"ΑΛΕΞ"
                  1989 Bayliner 2556 Mercruiser 454/Bravo II
                  Chalkidiki, Greece

                  Toyota Land Cruiser 100 V8 470
                  Suzuki Burgman 650 Executive

                  Comment


                    #10
                    Another reason for wanting to change the engine is the size of my technician. He is far from skinny and I felt sorry for the guy when he got stuck when working upside down


                    And then I saw this video with all the space down there and 23 knots which is enough speed for my needs. I wander what engine is that?

                    https://www.youtube.com/watch?v=lWsfU2gFS90&t=7s
                    "ΑΛΕΞ"
                    1989 Bayliner 2556 Mercruiser 454/Bravo II
                    Chalkidiki, Greece

                    Toyota Land Cruiser 100 V8 470
                    Suzuki Burgman 650 Executive

                    Comment


                      #11
                      Originally posted by Kolyo View Post
                      Click image for larger version

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                      I got the idea from a fellow BOC member and thought it was a very good one. In any case I'm planning to remove the wish well as well, excuse the pun
                      I remember the thread.
                      That’ll be a legitimate marine designed genset that’s been installed there. In other words it’s been designed and more importantly approved to run in an enclosed engine bay. Your little Honda not so much. Best to keep it on the exterior somewhere.
                      Dave
                      Edmonds, WA
                      "THE FIX"
                      '93 2556
                      Carbureted 383 Vortec-Bravo II 2.0:1 18 1/4x19 P

                      The rebuild of my 2556 https://www.baylinerownersclub.org/f...76?view=thread
                      Misc. projects thread
                      https://www.baylinerownersclub.org/f...56-gctid789773

                      Comment


                        #12
                        Originally posted by Kolyo View Post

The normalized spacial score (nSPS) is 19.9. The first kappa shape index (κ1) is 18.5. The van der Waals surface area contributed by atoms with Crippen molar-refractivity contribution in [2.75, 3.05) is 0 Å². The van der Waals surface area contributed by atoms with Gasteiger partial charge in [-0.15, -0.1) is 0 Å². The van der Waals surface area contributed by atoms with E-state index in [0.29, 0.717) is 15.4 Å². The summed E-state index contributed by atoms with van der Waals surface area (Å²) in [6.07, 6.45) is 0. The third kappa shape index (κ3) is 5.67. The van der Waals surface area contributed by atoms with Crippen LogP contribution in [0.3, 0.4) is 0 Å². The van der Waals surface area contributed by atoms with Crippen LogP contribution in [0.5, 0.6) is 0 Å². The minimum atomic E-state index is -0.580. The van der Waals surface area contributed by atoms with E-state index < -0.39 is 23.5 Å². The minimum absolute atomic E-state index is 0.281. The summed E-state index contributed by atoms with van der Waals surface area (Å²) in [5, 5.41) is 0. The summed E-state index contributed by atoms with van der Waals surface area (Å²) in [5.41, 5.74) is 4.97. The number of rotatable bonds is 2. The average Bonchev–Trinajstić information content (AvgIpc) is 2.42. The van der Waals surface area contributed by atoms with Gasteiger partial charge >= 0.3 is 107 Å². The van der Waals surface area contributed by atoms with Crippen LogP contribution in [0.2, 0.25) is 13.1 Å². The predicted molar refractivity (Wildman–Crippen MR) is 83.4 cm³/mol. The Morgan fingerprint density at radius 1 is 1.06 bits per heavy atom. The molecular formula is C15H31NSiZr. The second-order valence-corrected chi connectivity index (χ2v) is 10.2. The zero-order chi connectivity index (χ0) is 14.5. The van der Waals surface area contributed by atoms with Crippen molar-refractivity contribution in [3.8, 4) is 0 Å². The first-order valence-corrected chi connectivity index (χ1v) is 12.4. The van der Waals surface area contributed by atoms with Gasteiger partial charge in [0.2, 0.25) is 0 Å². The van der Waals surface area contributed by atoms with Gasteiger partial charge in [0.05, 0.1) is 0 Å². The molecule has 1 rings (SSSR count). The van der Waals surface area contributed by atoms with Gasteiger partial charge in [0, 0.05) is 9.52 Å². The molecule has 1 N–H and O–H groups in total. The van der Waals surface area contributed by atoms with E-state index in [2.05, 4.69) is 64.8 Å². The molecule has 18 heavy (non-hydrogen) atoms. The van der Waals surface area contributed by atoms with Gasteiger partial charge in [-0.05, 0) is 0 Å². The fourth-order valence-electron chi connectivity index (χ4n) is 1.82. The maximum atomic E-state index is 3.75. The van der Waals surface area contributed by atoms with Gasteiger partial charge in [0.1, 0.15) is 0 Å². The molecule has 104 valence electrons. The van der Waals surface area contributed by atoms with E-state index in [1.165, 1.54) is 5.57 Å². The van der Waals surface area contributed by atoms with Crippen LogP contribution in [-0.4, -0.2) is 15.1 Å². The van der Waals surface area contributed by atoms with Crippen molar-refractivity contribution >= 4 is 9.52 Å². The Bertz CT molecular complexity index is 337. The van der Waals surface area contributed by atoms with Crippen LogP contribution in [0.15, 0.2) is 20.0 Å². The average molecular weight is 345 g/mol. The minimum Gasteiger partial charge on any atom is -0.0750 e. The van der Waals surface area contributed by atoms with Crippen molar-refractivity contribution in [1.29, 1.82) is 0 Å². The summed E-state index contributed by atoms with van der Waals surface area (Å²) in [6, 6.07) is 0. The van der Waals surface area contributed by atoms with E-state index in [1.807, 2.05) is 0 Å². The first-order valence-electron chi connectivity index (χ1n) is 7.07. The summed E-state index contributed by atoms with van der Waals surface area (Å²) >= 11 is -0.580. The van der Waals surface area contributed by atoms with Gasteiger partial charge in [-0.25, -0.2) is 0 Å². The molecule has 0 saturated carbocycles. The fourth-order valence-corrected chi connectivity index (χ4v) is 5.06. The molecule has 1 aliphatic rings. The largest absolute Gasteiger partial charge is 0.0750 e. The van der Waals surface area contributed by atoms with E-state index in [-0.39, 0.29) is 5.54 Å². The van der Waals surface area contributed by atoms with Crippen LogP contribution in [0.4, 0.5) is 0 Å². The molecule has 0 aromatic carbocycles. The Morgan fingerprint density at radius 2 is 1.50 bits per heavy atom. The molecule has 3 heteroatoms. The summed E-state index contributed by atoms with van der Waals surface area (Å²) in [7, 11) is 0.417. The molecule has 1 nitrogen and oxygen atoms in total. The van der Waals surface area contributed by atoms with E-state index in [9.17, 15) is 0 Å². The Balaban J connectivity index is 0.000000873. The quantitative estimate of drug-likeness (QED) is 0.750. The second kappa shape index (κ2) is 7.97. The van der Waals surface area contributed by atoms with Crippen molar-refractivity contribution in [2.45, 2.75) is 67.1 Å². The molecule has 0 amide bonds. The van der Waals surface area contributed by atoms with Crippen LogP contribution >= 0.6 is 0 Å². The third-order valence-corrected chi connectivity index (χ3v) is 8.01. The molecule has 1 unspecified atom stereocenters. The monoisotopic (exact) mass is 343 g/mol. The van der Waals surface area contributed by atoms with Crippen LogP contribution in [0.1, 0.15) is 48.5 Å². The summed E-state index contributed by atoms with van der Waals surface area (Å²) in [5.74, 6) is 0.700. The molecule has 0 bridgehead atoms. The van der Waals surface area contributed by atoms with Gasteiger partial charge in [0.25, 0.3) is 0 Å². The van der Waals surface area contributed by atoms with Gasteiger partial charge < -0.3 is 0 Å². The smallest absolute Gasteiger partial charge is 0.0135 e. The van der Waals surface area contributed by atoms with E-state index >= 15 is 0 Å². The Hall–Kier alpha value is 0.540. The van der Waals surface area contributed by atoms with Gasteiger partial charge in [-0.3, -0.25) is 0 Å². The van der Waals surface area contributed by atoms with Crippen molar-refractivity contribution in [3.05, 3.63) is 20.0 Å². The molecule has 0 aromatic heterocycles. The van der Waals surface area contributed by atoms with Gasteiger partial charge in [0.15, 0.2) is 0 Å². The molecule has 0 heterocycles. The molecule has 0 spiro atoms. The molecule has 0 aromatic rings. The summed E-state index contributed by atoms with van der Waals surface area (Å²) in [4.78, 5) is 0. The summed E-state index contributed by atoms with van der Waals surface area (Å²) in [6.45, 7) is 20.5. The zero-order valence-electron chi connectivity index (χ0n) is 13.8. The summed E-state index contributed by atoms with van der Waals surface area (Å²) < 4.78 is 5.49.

Another reason for wanting to change the engine is the size of my technician. He is far from skinny and I felt sorry for the guy when he got stuck when working upside down


                        And then I saw this video with all the space down there and 23 knots which is enough speed for my needs. I wander what engine is that?

                        https://www.youtube.com/watch?v=lWsfU2gFS90&t=7s
                        When you get down to it the Big Block and Small Block aren't that much different in size. Remember they both lived in a lot of the same engine compartments of GM cars and trucks. I know how hard it is to get around in a bilge as a big guy, I still wouldn't want a smaller engine just for the sake of access.

                        Based on that video it is some sort of home grown project. I am sure you can get the same results for a thousand or two hours and the cost of a nice new sedan.
                        1999 Sandpiper Pilothouse - Current
                        1989 3888 - 2011-2019, 1985 Contessa - 2005-2011, 1986 21' Trophy 1998-2005
                        Nobody gets out alive.

                        Comment


                          #13
                          Originally posted by builderdude View Post
                          I remember the thread.
                          That’ll be a legitimate marine designed genset that’s been installed there. In other words it’s been designed and more importantly approved to run in an enclosed engine bay. Your little Honda not so much. Best to keep it on the exterior somewhere.
                          Is it because of the exhaust fumes or the fire risk? If it is the fumes, they sell German made flexible ss exhaust extensions. Click image for larger version  Name:	honda-eu20i-generator-flexible-exhaust-extension-1.jpg Views:	0 Size:	18.4 KB ID:	605548